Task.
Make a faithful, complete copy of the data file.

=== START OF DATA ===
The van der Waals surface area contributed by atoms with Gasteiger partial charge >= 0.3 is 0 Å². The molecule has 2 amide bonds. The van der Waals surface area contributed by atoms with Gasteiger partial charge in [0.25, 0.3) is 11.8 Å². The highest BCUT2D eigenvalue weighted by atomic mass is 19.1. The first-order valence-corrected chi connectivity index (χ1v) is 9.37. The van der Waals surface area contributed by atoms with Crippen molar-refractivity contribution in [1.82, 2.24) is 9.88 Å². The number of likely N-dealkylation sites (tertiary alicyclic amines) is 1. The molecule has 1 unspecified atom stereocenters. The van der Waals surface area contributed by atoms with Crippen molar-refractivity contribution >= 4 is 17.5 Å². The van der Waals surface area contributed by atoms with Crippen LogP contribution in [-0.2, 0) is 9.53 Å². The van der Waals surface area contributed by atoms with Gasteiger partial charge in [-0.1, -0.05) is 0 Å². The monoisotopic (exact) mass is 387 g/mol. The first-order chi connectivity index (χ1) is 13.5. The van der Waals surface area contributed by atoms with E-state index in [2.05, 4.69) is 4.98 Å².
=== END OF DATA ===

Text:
The van der Waals surface area contributed by atoms with Gasteiger partial charge >= 0.3 is 0 Å². The molecule has 2 amide bonds. The van der Waals surface area contributed by atoms with Gasteiger partial charge in [0.25, 0.3) is 11.8 Å². The highest BCUT2D eigenvalue weighted by atomic mass is 19.1. The first-order valence-corrected chi connectivity index (χ1v) is 9.37. The van der Waals surface area contributed by atoms with Crippen molar-refractivity contribution in [1.82, 2.24) is 9.88 Å². The number of likely N-dealkylation sites (tertiary alicyclic amines) is 1. The molecule has 1 unspecified atom stereocenters. The van der Waals surface area contributed by atoms with Crippen molar-refractivity contribution >= 4 is 17.5 Å². The van der Waals surface area contributed by atoms with Crippen LogP contribution in [-0.2, 0) is 9.53 Å². The van der Waals surface area contributed by atoms with Gasteiger partial charge in [-0.1, -0.05) is 0 Å². The monoisotopic (exact) mass is 387 g/mol. The first-order chi connectivity index (χ1) is 13.5. The van der Waals surface area contributed by atoms with E-state index in [2.05, 4.69) is 4.98 Å².